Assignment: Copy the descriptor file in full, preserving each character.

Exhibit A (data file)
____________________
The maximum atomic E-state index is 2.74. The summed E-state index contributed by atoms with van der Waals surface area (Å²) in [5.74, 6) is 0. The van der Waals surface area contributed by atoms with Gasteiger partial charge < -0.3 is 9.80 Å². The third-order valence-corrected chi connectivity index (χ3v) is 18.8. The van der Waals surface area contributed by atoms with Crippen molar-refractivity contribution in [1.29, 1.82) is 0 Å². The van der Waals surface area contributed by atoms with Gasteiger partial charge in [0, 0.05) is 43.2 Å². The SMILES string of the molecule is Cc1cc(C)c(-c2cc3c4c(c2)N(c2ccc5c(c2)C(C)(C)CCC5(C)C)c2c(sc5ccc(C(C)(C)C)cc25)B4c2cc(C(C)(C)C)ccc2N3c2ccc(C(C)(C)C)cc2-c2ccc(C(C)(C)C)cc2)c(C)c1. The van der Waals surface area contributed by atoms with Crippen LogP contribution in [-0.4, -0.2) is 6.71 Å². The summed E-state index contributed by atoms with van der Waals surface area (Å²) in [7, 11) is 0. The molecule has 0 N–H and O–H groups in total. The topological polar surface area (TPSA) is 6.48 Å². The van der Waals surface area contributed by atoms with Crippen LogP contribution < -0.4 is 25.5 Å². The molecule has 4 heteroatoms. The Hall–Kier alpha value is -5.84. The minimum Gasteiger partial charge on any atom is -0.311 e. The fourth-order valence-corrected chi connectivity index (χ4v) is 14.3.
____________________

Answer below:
The maximum atomic E-state index is 2.74. The summed E-state index contributed by atoms with van der Waals surface area (Å²) in [5.74, 6) is 0. The van der Waals surface area contributed by atoms with Gasteiger partial charge < -0.3 is 9.80 Å². The third-order valence-corrected chi connectivity index (χ3v) is 18.8. The van der Waals surface area contributed by atoms with Crippen molar-refractivity contribution in [1.29, 1.82) is 0 Å². The van der Waals surface area contributed by atoms with Gasteiger partial charge in [0, 0.05) is 43.2 Å². The SMILES string of the molecule is Cc1cc(C)c(-c2cc3c4c(c2)N(c2ccc5c(c2)C(C)(C)CCC5(C)C)c2c(sc5ccc(C(C)(C)C)cc25)B4c2cc(C(C)(C)C)ccc2N3c2ccc(C(C)(C)C)cc2-c2ccc(C(C)(C)C)cc2)c(C)c1. The van der Waals surface area contributed by atoms with Crippen LogP contribution in [-0.4, -0.2) is 6.71 Å². The summed E-state index contributed by atoms with van der Waals surface area (Å²) in [7, 11) is 0. The molecule has 0 N–H and O–H groups in total. The topological polar surface area (TPSA) is 6.48 Å². The van der Waals surface area contributed by atoms with Crippen LogP contribution < -0.4 is 25.5 Å². The molecule has 4 heteroatoms. The Hall–Kier alpha value is -5.84. The minimum Gasteiger partial charge on any atom is -0.311 e. The fourth-order valence-corrected chi connectivity index (χ4v) is 14.3.